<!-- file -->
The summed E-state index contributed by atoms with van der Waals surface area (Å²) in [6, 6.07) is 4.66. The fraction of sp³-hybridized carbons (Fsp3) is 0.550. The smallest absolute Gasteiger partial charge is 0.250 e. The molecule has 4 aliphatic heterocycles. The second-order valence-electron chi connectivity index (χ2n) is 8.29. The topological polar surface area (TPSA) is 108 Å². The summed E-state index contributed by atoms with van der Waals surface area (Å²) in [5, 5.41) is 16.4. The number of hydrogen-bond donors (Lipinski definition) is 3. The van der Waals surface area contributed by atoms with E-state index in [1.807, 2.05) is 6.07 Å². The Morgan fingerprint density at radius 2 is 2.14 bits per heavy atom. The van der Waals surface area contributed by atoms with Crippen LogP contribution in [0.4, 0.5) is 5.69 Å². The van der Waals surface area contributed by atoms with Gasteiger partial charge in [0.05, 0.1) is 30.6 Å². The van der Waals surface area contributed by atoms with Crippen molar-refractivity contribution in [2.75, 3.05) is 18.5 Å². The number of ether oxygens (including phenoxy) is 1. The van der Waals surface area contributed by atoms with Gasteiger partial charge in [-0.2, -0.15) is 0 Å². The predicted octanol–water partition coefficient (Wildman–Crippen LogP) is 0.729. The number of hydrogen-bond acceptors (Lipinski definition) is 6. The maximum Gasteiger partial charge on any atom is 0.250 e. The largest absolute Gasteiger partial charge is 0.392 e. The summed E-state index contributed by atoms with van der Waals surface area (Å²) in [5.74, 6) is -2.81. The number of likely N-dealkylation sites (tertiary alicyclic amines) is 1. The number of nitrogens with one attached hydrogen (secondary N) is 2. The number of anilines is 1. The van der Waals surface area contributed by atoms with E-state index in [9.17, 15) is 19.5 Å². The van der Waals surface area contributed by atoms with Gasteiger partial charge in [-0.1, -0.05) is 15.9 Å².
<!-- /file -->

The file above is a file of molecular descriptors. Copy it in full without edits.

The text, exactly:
The summed E-state index contributed by atoms with van der Waals surface area (Å²) in [6, 6.07) is 4.66. The fraction of sp³-hybridized carbons (Fsp3) is 0.550. The smallest absolute Gasteiger partial charge is 0.250 e. The molecule has 4 aliphatic heterocycles. The second-order valence-electron chi connectivity index (χ2n) is 8.29. The topological polar surface area (TPSA) is 108 Å². The summed E-state index contributed by atoms with van der Waals surface area (Å²) in [5, 5.41) is 16.4. The number of hydrogen-bond donors (Lipinski definition) is 3. The van der Waals surface area contributed by atoms with E-state index in [1.807, 2.05) is 6.07 Å². The Morgan fingerprint density at radius 2 is 2.14 bits per heavy atom. The van der Waals surface area contributed by atoms with Crippen LogP contribution in [0.4, 0.5) is 5.69 Å². The van der Waals surface area contributed by atoms with Gasteiger partial charge in [0.05, 0.1) is 30.6 Å². The van der Waals surface area contributed by atoms with Crippen molar-refractivity contribution in [2.75, 3.05) is 18.5 Å². The number of ether oxygens (including phenoxy) is 1. The van der Waals surface area contributed by atoms with Gasteiger partial charge in [-0.2, -0.15) is 0 Å². The predicted octanol–water partition coefficient (Wildman–Crippen LogP) is 0.729. The number of hydrogen-bond acceptors (Lipinski definition) is 6. The maximum Gasteiger partial charge on any atom is 0.250 e. The largest absolute Gasteiger partial charge is 0.392 e. The summed E-state index contributed by atoms with van der Waals surface area (Å²) in [5.74, 6) is -2.81. The number of likely N-dealkylation sites (tertiary alicyclic amines) is 1. The number of nitrogens with one attached hydrogen (secondary N) is 2. The number of anilines is 1. The van der Waals surface area contributed by atoms with E-state index in [9.17, 15) is 19.5 Å². The van der Waals surface area contributed by atoms with Gasteiger partial charge in [-0.1, -0.05) is 15.9 Å².